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South Dakota Woos Out-of-State Dairy Farmers

  • John Koepke checks in on his pregnant cows on rounds at he and his wife Kim's dairy farm north of Oconomowoc, Wisconsin, near Lac LaBelle, November 15, 2012. They checked out the possibility of moving to South Dakota where officials there and in some other states are recruiting dairy farmers. (Rick Wood/Milwaukee Journal Sentinel/MCT)

    John Koepke checks in on his pregnant cows on rounds at he and his wife Kim's dairy farm north of Oconomowoc, Wisconsin, near Lac LaBelle, November 15, 2012. They checked out the possibility of moving to South Dakota where officials there and in some other states are recruiting dairy farmers. (Rick Wood/Milwaukee Journal Sentinel/MCT)

  • John and Kim Koepke, right, operate a dairy farm north of Oconomowoc, Wisconsin, near Lac LaBelle, November 15, 2012. They checked out the possibility of moving to South Dakota where officials there and in some other states are recruiting dairy farmers. (Rick Wood/Milwaukee Journal Sentinel/MCT)

    John and Kim Koepke, right, operate a dairy farm north of Oconomowoc, Wisconsin, near Lac LaBelle, November 15, 2012. They checked out the possibility of moving to South Dakota where officials there and in some other states are recruiting dairy farmers. (Rick Wood/Milwaukee Journal Sentinel/MCT)

  • John Koepke checks in on his pregnant cows on rounds at he and his wife Kim's dairy farm north of Oconomowoc, Wisconsin, near Lac LaBelle, November 15, 2012. They checked out the possibility of moving to South Dakota where officials there and in some other states are recruiting dairy farmers. (Rick Wood/Milwaukee Journal Sentinel/MCT)
  • John and Kim Koepke, right, operate a dairy farm north of Oconomowoc, Wisconsin, near Lac LaBelle, November 15, 2012. They checked out the possibility of moving to South Dakota where officials there and in some other states are recruiting dairy farmers. (Rick Wood/Milwaukee Journal Sentinel/MCT)

Thirsty for milk, and the money that comes with it, South Dakota has ramped up efforts to recruit dairy farmers from other states and countries, including England, Ireland and The Netherlands.

South Dakota isn’t alone in the recruitment game, as North Dakota, Kansas, Iowa, Texas and other states attempt to prove they are the dairy industry’s next frontier.

Simply put, “they want what we have,” said Shelly Mayer, a dairy farmer near Slinger, Wis., and executive director of the Professional Dairy Producers of Wisconsin.

Mayer said she and her husband, Dwight, were recruited by Kansas with the offer of wide-open spaces, attractive to farmers who felt crowded by urban sprawl.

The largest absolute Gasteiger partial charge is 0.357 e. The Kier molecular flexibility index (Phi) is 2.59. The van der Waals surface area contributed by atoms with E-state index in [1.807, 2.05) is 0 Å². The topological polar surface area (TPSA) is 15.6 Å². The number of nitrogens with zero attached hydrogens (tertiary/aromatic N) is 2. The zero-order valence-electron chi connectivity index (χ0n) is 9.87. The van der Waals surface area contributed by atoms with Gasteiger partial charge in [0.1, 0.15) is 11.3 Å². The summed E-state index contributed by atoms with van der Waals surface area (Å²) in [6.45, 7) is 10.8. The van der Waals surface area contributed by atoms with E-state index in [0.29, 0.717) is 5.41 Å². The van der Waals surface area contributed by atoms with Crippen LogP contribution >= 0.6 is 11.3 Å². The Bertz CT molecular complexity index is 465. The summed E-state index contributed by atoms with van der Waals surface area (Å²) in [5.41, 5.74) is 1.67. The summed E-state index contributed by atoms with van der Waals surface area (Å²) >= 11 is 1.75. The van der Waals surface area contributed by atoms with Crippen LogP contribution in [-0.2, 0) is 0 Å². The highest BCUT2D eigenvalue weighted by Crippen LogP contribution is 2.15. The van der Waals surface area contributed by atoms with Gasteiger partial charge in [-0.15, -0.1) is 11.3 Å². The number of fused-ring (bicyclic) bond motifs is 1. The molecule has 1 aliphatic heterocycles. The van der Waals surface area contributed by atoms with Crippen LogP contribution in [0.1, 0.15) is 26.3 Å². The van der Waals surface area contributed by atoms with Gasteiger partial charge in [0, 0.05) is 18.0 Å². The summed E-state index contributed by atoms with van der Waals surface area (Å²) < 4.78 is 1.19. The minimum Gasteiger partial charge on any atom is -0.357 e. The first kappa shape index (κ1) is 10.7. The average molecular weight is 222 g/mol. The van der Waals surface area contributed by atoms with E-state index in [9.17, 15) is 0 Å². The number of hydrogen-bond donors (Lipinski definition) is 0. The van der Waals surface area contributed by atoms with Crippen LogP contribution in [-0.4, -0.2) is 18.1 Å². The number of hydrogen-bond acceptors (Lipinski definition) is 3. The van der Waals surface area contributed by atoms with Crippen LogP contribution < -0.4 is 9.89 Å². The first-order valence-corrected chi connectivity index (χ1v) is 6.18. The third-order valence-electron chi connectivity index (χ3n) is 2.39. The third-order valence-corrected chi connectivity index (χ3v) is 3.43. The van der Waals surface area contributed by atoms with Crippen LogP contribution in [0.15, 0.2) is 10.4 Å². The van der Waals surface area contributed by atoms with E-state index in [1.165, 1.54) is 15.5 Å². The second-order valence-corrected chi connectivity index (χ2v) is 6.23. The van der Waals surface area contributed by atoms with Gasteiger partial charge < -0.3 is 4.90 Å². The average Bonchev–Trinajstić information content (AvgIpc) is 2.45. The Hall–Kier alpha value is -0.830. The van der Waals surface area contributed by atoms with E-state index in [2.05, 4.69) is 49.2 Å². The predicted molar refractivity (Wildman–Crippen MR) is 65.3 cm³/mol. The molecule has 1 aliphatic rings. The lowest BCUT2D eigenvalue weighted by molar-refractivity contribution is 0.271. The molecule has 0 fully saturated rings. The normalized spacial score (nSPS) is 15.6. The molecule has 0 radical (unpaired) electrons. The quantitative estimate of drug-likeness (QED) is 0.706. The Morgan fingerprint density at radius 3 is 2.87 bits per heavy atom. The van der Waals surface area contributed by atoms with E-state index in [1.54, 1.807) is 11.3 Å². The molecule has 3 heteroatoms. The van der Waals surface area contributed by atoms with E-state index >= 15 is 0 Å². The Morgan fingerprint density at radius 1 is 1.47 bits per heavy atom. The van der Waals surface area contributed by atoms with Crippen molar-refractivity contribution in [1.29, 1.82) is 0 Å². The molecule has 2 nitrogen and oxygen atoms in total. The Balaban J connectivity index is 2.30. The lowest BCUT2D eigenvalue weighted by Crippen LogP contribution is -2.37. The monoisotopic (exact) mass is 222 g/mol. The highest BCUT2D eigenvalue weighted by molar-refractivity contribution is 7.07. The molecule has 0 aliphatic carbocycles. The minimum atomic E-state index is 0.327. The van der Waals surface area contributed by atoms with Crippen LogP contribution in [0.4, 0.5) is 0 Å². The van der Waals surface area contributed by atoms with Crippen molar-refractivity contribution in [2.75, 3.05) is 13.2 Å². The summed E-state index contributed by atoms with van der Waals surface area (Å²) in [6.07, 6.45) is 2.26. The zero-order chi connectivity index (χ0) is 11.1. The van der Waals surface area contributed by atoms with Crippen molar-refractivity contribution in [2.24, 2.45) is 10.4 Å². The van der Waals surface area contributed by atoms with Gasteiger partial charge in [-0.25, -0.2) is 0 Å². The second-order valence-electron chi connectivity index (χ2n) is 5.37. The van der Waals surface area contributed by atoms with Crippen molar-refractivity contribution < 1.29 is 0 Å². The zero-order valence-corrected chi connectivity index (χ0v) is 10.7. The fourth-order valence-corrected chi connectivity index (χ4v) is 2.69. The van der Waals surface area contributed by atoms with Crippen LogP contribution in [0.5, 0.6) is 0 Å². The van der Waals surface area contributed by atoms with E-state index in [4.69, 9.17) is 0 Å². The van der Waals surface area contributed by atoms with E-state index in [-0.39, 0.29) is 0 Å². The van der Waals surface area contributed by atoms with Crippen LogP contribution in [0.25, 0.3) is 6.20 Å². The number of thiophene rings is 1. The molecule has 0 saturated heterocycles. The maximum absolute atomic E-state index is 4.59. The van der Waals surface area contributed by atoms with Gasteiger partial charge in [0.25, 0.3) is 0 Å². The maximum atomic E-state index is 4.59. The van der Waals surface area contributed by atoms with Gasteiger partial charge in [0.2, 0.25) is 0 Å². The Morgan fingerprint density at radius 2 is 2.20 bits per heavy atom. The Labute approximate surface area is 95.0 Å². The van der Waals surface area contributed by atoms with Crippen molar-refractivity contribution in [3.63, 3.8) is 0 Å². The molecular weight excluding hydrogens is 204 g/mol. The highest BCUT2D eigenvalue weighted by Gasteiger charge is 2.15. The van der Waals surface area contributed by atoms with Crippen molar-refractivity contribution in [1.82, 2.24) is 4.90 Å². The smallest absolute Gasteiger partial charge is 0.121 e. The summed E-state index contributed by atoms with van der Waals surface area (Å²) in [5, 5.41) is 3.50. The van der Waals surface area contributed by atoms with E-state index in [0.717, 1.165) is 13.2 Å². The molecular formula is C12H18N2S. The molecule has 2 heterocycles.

“As a farm kid who grew up in southwestern Wisconsin, I miss some of that,” Mayer said. “You could say they have the open spaces and great big places, which is wonderful.”

Some states have been recruiting dairy farmers for years.

“I think the Dakotas are just getting more aggressive about it,” Mayer said.

It was noticeable this fall at the World Dairy Expo in Madison, Wis., where representatives from the Mount Rushmore state made pitches to dairy farmers about why they should relocate.

Two South Dakota dairy processors put up billboards in Tulare County, Calif., which has about 340,000 dairy cows, saying “All our cows in South Dakota are happy.”

The billboards followed an earlier ad campaign that touted South Dakota as a better place for dairy business because, unlike California, it doesn’t have quotas that limit milk production.

“We think South Dakota is a good place to milk cows,” said state Agriculture Secretary Walter Bones. “Our state is one of those areas with tremendous untapped potential.”

Earlier this year, South Dakota Gov. Dennis Daugaard went to California on a recruiting mission, telling reporters “we’re on a cattle roundup. So if you’re out there in the world of dairying and you’re looking for a place to plant your dairy, South Dakota is open for business.”

Some California farmers have shown interest in relocating to South Dakota and elsewhere in the Upper Midwest as the cost of cattle feed has soared in Western states and it has become more expensive to do business because of taxes, regulations and rising land prices.